Did you know that nature is full of patterns?

Ripples of windblown desert sand follow a sinuous course resembling the stripes of a zebra or marine fish. In the lattice-shaped shells of microscopic sea creatures we see the same angles and intersections as in the walls of bubbles in a foam. The branches of the lightning reflect the branches of a river or a tree.

The natural world seems conceived by universal patterns, and some shapes seem more common than others. That is what Phillip Ball explains in his book The Self-made Tapestry.

Nature commonly weaves its tapestry through self-organization, not using a master plan or blueprint, but through simple and local interactions between its components, be they grains of sand, diffusing molecules, or living cells, giving rise to spontaneous patterns.

Many of these patterns are universal: whorls, spots and stripes, branches, honeycombs.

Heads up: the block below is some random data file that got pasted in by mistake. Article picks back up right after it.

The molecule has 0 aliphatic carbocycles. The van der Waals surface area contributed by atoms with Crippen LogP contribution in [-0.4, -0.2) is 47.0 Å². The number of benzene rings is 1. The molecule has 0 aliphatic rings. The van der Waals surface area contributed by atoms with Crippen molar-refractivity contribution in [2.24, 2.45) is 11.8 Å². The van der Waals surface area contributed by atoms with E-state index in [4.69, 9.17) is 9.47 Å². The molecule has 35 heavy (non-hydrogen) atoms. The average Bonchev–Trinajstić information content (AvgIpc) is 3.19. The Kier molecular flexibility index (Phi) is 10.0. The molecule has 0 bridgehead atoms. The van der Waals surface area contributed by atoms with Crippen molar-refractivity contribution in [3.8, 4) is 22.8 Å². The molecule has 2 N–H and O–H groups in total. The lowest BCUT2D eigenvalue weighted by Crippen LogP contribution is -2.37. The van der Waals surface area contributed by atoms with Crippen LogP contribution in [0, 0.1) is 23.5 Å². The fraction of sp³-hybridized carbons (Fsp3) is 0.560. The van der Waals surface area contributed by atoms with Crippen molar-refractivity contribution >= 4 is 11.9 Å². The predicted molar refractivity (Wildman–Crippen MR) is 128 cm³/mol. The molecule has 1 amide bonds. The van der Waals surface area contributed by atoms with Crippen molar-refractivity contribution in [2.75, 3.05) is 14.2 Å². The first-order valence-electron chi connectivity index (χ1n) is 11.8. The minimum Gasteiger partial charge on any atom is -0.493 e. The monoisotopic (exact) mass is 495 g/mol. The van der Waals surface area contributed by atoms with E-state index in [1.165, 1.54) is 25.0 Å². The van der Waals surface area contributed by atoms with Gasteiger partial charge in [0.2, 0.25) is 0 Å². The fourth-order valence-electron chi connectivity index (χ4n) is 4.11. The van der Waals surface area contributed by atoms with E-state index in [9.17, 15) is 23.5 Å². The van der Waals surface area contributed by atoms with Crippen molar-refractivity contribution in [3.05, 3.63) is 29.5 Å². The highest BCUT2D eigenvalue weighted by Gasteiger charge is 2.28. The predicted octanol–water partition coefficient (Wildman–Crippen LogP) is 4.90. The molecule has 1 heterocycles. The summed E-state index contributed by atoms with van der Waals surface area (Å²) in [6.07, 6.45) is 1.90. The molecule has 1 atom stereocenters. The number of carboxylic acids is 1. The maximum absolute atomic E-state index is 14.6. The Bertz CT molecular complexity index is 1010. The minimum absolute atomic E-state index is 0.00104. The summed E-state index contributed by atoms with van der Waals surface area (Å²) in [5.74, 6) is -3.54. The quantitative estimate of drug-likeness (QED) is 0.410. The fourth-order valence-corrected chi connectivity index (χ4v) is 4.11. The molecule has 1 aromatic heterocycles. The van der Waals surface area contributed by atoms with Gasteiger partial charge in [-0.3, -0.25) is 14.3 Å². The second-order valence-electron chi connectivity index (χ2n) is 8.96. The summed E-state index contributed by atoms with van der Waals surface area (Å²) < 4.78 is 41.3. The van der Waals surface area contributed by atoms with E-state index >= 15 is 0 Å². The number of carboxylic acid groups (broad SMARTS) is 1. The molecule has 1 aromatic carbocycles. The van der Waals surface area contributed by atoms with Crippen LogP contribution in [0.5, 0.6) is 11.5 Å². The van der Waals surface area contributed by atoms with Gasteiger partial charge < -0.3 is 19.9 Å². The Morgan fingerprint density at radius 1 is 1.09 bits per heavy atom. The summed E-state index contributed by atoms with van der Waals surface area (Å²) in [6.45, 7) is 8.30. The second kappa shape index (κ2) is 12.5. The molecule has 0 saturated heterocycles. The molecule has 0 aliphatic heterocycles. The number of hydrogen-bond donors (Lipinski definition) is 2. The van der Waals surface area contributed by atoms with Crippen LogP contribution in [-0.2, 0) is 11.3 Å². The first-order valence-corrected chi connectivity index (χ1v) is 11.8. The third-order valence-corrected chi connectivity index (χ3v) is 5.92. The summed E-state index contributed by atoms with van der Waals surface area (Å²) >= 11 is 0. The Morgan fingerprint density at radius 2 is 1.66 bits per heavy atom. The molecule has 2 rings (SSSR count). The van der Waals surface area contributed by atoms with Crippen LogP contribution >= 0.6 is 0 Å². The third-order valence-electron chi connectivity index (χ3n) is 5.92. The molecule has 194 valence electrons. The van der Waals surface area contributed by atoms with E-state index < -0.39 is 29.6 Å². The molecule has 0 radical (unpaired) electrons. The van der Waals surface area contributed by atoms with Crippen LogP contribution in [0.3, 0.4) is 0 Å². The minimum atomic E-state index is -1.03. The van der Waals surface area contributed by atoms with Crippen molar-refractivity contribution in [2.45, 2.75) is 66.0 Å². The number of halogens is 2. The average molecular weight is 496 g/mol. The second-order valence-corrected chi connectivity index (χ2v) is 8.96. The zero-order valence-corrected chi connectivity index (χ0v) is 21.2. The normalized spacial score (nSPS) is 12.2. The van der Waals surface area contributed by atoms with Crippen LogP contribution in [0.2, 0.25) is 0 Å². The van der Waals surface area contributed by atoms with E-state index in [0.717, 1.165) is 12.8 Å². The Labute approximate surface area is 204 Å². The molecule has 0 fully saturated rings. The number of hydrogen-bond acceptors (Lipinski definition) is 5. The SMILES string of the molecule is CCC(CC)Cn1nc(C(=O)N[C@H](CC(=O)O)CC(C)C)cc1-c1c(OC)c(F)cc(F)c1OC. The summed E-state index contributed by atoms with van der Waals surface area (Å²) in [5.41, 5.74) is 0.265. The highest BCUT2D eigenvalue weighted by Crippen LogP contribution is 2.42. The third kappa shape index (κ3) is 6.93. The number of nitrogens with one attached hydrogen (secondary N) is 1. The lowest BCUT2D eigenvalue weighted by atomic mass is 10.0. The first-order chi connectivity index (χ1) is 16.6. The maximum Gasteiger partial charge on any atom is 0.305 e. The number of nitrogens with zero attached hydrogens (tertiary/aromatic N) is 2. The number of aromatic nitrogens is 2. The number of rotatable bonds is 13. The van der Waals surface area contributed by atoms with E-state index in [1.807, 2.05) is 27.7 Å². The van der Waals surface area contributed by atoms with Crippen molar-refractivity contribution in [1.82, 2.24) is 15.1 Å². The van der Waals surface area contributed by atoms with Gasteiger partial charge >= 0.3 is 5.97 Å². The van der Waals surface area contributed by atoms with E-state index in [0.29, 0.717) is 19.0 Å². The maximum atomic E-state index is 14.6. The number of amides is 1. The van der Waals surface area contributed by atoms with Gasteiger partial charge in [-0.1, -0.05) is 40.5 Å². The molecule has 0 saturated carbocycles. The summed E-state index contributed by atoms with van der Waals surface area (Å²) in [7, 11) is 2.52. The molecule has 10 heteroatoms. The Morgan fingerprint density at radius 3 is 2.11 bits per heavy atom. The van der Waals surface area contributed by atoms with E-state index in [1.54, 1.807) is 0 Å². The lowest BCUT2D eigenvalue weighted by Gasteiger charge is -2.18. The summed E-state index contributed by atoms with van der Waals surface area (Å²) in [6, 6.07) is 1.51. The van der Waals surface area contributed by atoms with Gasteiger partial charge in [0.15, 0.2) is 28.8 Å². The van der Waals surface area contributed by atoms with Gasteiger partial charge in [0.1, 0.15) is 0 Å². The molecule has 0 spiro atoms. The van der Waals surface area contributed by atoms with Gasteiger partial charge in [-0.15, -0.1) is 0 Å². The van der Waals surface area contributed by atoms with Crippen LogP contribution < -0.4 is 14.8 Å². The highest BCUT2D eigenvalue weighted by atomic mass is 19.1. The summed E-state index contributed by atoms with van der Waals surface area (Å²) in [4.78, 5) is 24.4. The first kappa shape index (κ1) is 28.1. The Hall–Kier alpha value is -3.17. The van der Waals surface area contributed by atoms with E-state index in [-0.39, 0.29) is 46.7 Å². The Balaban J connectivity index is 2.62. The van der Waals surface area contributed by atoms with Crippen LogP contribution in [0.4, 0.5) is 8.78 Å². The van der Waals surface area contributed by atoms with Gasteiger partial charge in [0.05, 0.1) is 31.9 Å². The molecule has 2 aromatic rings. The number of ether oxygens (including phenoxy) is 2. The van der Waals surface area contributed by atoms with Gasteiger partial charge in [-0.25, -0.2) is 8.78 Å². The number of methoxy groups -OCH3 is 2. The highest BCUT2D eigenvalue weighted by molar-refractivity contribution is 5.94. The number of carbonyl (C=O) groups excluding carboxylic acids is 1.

Adrian Bejan, a professor of Mechanical Engineering at Duke University, has another similar book: Shape and Structure, from Engineering to Nature.

In it he only addresses three natural forms: aborescent networks (lungs, river basins, etc.), the circular section (of blood vessels) and the watermelon-shaped section of rivers.

Perhaps the most curious recent book on this subject is Jorge Wagensberg’s: La rebellion de las formas:

All around us, an enormous number of objects seem to share a very small number of forms: although it did not have to be, nature exhibits rhythm and harmony. Also, although it didn’t have to be that way either, nature seems intelligible. In this essay vibrates the ambition to treat the perplexity that these verifications can arouse. Why are certain shapes (spheres, hexagons, spirals, helices, parabolas, cones, waves, catenaries, and fractals) especially common? Why just these and not others? How do they emerge? How do they persevere?

According to Wagensberg, each of these frequent forms usually appears to perform a main function: the sphere protects, the hexagon paves, the spiral packs, the helix grips, the point penetrates, the wave displaces, the parabola emits and receives, the catenary hold on and the fractals colonize.

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